McCAIN CAN'T WIN WITHOUT FLORIDA AND NEVADA
It has been the LFR's position that, despite worries about Sen. Barack Obama's relative inexperience or whether white America will vote for a black man (they did: it was called the Iowa caucus), this election will not be close come November 4.
Many believe the laughable suspension of Sen. John McCain's campaign last week was a byproduct of his team reading the political tea leaves in the form poor internal polling, namely, an upshoot in the belief Obama is better prepared to handle out battered economy.
National polls also revealed Obama gaining back percentage points lost to McCain after the Republican convention, but national poll numbers are nearly meaningless in a campaign likely to be decided by the electoral college.
Stagnation in battleground states like Michigan, Ohio and Pennsylvania reveal though times ahead for McCain.
Now this: a new poll from Public Policy Polling says Obama has taken a three percentage point lead in Florida. As Thomas Schaller says at Salon.com's War Room blog, McCain cannot hope to win without the Sunshine State.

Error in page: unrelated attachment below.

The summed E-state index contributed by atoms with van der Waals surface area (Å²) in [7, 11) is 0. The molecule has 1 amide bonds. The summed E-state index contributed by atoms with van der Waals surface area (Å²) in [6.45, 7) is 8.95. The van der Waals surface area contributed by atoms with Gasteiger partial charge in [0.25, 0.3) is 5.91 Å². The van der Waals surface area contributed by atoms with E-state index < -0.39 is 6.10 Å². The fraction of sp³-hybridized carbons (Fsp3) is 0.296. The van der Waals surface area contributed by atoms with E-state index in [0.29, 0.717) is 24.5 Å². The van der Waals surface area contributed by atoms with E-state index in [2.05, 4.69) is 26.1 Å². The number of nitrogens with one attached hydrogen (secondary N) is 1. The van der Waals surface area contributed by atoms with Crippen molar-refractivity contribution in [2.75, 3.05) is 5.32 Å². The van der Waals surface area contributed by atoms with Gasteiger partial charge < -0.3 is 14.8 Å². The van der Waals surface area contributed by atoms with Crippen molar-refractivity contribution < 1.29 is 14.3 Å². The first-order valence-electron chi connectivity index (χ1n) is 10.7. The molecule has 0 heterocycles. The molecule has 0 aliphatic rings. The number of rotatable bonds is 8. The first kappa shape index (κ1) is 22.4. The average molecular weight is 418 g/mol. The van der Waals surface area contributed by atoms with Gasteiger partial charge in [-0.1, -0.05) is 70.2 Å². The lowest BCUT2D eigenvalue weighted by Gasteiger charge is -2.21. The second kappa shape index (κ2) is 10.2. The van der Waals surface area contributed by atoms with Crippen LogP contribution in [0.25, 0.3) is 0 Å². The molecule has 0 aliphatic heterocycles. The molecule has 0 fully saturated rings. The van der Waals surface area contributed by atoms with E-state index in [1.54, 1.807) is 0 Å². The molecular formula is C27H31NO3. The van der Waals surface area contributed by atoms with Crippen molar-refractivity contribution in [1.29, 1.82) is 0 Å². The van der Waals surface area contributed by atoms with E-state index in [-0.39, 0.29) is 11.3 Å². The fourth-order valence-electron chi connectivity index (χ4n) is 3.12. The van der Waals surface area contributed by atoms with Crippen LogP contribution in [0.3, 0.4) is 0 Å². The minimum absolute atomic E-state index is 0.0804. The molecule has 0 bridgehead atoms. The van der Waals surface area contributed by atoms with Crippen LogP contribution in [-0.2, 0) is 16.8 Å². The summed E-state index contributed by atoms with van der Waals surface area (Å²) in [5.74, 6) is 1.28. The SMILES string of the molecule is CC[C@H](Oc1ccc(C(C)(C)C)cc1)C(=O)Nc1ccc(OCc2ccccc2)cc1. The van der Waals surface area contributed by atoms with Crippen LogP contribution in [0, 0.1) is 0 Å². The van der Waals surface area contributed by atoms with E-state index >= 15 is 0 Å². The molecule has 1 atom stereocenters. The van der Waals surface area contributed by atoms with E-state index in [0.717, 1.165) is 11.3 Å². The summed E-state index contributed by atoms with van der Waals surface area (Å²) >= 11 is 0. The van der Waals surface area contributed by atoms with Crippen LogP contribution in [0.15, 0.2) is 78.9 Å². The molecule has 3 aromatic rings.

Of course, polls are just polls, but Public Policy poll accounts Obama's rise in Florida to worries over the economy. Sixty-four percent says the economy is their top concern as opposed to 26 percent who said the same thing in January. Of that group, Obama leads 55 percent to 40.
It gets worse.
A new poll out today shows North Carolina turning towards Obama. This is a state where the Obama campaign foresaw going Republican just over a month ago. Movement in the Tar Heel state seems ominous for McCain.
The trio of Florida, North Carolina and the most likely Southern red state to turn blue--Virginia--you have the makings of a comfortable electoral victory for Obama.
Dan Hoyle has an interesting story on Salon.com today that shows the mood on the ground in Nevada. If anything, the article contains some very clever and funny quotes from Hispanic voters living in Reno.
If trouble lurks in the South, then Nevada may be the harbinger of a new West emerging with Nevada, New Mexico, Colorado and Arizona becoming more Democratic by way of Latinos eager to back the left's immigration policies.